Test for Clay or Sandy Soil
Firstly, to determine an optimum lawn fertiliser programme we need to establish soil type.
This is because different soils hold and release water, air and nutrients at very different rates. This is going to have an effect on the demands of the grass and on the assimilation of nutrients. It’s not critical to get this right, just beneficial. You’re paying for the fertiliser so you may as well get the best bang for your buck!
Clay and dark soils are richer in nutrients and retain them readily so requires slightly lower levels of nutrients. For example our fertilisers for clay soil in spring don't contain phosphate as this is rarely in short supply in these soils. Sandy soils on the other hand drain more easily so requires a slightly higher dose to get the same result.
Have you got clay or sandy soil?
If you don’t know take a small sample of soil from your garden. If you think the soil in your lawn is different from the rest of the garden then use a bulb planter or spade to lift a small area of lawn turf and take a golf ball size bit of soil from 2” to 4″ down.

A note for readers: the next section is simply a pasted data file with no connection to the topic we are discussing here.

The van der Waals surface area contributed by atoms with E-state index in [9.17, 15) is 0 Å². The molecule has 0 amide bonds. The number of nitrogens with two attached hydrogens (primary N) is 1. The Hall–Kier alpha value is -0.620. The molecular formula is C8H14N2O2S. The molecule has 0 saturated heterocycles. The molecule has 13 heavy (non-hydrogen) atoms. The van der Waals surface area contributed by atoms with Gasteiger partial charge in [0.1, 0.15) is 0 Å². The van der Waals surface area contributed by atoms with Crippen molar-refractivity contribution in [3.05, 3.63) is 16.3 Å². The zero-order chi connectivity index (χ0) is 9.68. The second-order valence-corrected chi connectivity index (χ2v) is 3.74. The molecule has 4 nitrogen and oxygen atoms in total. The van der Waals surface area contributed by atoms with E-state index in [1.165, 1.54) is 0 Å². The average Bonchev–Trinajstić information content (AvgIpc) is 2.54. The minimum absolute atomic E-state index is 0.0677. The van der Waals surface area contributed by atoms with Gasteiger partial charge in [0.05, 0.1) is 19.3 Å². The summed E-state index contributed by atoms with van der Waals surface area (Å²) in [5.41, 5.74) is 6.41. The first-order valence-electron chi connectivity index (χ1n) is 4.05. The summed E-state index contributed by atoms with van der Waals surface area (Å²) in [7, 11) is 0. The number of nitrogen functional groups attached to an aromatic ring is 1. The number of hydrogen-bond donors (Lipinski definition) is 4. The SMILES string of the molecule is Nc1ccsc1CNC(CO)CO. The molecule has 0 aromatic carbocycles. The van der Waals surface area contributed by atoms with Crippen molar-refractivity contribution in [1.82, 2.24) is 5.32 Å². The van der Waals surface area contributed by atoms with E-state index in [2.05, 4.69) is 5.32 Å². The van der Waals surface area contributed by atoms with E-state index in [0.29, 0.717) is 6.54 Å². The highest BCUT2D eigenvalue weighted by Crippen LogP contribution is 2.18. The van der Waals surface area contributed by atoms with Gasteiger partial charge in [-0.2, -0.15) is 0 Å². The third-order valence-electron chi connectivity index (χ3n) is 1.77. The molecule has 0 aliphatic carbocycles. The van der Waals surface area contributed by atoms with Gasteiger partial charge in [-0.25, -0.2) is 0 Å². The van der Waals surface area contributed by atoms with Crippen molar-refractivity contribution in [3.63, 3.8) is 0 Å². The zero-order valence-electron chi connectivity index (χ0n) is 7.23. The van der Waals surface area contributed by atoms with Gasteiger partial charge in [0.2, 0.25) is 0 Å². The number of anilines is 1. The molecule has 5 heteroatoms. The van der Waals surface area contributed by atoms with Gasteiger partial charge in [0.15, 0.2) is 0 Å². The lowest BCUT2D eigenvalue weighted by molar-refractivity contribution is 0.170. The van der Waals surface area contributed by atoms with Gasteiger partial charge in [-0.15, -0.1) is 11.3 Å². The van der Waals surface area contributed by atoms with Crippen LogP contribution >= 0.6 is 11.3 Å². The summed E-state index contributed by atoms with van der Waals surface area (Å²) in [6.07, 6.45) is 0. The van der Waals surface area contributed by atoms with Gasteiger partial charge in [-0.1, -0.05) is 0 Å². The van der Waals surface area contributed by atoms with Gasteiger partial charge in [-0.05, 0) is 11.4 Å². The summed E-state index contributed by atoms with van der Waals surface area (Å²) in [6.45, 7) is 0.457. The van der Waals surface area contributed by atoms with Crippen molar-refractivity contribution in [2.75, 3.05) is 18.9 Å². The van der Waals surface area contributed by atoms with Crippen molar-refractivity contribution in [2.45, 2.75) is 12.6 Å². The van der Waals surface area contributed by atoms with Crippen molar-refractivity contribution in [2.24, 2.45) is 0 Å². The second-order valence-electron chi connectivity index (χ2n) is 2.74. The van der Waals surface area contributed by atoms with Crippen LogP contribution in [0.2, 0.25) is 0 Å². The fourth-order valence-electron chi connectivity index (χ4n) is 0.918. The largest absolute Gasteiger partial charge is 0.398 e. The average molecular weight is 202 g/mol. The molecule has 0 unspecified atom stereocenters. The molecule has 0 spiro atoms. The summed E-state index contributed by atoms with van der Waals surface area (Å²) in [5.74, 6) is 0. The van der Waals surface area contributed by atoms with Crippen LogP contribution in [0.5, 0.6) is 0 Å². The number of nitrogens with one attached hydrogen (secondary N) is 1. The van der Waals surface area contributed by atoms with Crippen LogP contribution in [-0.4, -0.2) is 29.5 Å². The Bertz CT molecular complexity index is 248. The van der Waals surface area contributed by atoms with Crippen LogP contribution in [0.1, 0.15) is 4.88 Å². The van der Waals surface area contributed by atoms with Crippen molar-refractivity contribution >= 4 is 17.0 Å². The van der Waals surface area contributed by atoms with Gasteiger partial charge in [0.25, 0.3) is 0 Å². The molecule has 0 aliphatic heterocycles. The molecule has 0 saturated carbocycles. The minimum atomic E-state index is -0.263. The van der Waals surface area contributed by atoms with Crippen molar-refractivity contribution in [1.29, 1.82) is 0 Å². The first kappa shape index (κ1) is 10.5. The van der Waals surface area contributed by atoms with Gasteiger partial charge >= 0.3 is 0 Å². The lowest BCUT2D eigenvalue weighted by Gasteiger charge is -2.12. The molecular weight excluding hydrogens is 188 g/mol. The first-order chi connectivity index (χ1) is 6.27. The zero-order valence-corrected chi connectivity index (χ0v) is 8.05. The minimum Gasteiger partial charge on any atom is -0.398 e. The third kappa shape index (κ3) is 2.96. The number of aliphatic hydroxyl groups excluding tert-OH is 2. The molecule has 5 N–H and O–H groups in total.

The soil needs to have some moisture in it for these tests so do these tests after some rain.
Squeeze the soil in the palm of your hand; if it forms a sausage shape and stays together when you open your hand its clay based soil. If it crumbles into a few or more pieces then a sandy base is more likely.
Take a pea sized bit of soil and smear it between your fingers. If it feels reasonably smooth or even silky it has a clay base. If it feels finely ‘gritty’ then it has a sand base.
Hopefully the results from your two tests give the same answer!
You can take this a step further by getting a soil analysis done. If you are going the whole hog and intend investing a lot of time and money in your lawn then a test would be a good investment.